I blogged recently about the magic of questions – about their hypnotic power to direct people’s attention in specific ways.
All quite interesting, my readers thought. But how, they asked, can this knowledge be applied, in real, practical terms?
One way is to use questions to take people into particular emotional states, by focussing their attention on things that make them feel good or bad. In other words, to manipulate people’s emotions.
Another approach is to use them to set a new context for further conversation.
Here’s an example. I was talking recently to someone involved in the sale of very high quality, but rather expensive, reading lights. Typically, potential customers will phone up, in response to a magazine ad they’ve seen, to ask the price.
One of the fundamental ways people think is by comparing one thing to another (this is another way of saying “people think in metaphor”).
As they make the call, the customer will be looking to compare these reading lights to other kinds of lights they are familiar with – such as the ones they’ve bought in the past, from a homeware shop.
So the price of these lights comes as a huge shock – they’re almost ten times as expensive as ordinary lamps!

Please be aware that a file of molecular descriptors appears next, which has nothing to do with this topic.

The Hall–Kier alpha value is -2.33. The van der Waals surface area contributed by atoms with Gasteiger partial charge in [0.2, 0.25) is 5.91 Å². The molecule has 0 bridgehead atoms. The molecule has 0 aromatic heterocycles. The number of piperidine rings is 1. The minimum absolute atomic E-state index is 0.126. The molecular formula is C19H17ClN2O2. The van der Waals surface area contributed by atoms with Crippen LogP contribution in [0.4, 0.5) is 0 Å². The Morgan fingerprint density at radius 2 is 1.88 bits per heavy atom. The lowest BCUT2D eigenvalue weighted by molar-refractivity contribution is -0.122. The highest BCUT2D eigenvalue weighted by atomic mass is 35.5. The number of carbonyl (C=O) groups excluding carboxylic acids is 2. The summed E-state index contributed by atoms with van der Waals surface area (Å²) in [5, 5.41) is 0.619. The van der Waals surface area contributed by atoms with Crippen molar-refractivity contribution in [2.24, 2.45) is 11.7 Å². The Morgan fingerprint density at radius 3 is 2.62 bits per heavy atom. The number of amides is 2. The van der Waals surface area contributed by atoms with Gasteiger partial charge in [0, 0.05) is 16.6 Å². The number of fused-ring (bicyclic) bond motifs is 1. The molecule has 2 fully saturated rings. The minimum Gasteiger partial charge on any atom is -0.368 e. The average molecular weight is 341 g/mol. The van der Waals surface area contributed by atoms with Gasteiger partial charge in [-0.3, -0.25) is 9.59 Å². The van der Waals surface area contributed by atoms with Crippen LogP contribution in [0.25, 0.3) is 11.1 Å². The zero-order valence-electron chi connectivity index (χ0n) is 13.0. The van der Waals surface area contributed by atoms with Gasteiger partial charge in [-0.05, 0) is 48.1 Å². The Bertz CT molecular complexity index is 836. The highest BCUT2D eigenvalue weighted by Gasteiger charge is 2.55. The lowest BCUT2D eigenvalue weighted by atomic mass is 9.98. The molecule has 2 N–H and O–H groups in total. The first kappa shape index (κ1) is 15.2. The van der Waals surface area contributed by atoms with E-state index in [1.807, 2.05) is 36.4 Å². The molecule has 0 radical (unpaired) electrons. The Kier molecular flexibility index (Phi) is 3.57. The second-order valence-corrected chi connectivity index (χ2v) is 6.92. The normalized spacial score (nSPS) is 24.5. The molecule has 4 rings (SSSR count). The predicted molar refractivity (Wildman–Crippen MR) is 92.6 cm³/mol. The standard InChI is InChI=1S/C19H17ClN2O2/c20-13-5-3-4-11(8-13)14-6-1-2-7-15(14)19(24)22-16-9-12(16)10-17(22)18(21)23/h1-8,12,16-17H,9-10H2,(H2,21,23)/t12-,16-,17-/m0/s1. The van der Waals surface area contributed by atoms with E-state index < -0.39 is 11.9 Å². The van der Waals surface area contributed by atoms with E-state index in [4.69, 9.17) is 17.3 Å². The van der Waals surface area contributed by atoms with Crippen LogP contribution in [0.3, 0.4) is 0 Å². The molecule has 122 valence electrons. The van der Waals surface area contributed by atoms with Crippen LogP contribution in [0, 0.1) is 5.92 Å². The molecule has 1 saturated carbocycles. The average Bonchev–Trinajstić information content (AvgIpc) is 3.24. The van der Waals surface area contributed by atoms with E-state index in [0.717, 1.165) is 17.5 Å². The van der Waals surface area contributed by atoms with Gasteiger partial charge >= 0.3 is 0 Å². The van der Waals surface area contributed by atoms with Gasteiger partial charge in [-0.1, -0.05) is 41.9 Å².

But they are a lot cheaper than new prescription glasses.
So I’ve suggested that the people answering the phones ask a question to change the context, before they mention the price of the reading lights.
Something like: “Before I give you the details, may I ask: do you wear glasses? As part of a survey my company is doing, would you please tell me how much they cost?”
This attention shift offers the potential customer something different to compare the price of these lights with. And if it saves buying a pair of glasses – which it may well do – even an expensive reading lamp is a great bargain.
I’m waiting to hear the results on this. And meanwhile, how could you usefully apply these principles in your business?
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